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Loneliness strategy: Doctors to prescribe gardening and art in reforms led by Tracey Crouch

By Chris Hunter

Doctors may prescribe things like gardening and art to help tackle loneliness as part of a new strategy launched by ministers today.

Tracey Crouch, the MP for Chatham and Aylesford, became the first ever minister for loneliness last year and said the eyes of the world are watching the Government's efforts to address the issue.

Earlier this year Ms Crouch announced a £20m fund to help community groups fight the problem and this morning she said additional money would be made available.

Launching the Government's new strategy to tackle the issue, she explained the project aims to "create a framework of better connected communities."

She said: "This is such a complex issue because there are so many difficult aspects to loneliness.

"We're seeing a global fragmentation of people, it's not just here in the UK - and actually there's a significant amount of interest across the world in what we're doing to tackle loneliness.

"I'm the first minister in the world for loneliness and I think people are watching to see what we do."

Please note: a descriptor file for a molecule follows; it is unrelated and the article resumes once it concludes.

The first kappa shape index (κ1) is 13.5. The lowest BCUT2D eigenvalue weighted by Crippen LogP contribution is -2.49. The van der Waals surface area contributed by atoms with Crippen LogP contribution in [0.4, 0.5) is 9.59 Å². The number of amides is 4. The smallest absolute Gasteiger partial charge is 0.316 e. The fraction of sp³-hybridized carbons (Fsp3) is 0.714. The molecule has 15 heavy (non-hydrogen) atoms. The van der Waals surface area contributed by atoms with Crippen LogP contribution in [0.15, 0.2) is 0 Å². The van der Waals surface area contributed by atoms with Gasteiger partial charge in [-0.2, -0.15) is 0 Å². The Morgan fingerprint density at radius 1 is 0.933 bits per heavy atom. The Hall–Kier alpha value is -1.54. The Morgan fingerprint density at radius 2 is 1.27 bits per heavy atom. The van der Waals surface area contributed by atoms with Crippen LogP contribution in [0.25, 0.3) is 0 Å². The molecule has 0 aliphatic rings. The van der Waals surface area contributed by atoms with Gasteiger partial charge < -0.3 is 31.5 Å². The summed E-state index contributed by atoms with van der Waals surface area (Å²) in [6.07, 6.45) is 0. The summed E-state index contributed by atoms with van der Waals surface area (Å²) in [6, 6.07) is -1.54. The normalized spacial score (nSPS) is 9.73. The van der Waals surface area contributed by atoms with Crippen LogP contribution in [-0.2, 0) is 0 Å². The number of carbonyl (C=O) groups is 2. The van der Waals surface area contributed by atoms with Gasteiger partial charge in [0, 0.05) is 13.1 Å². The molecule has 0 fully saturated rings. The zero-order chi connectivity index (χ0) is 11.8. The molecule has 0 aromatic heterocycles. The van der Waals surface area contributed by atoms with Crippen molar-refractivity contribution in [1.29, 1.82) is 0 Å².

GPs will be able to prescribe gardening and art classes as ways to tackle loneliness
GPs will be able to prescribe gardening and art classes as ways to tackle loneliness

Some of the ways to tackle loneliness being explored include prescribing social activities for isolated people.

The Ministry of Housing is looking into how the design of communities could counteract the issue, while the Department for Transport is looking to improve connections in rural communities.

Ms Crouch added: "Ultimately, hopefully we will be reducing loneliness over a period of time.

"We are setting up a measurement to look at loneliness.

"The Office for National Statistics are looking at how we can develop a consistent and sustainable measurement for loneliness.

Loneliness minister Tracey Crouch
Loneliness minister Tracey Crouch

"This is not going to happen overnight. I won't be the minster that in time celebrates the fact we've reduced loneliness because this is going to take a significant amount of time to tackle."

She said the area of "social prescription" was still being developed.

She said: "I very much do believe there are community organisations that will support people into those activities because not only have I visited many of them but I have seen emails from thousands of them who are already helping us to do this."

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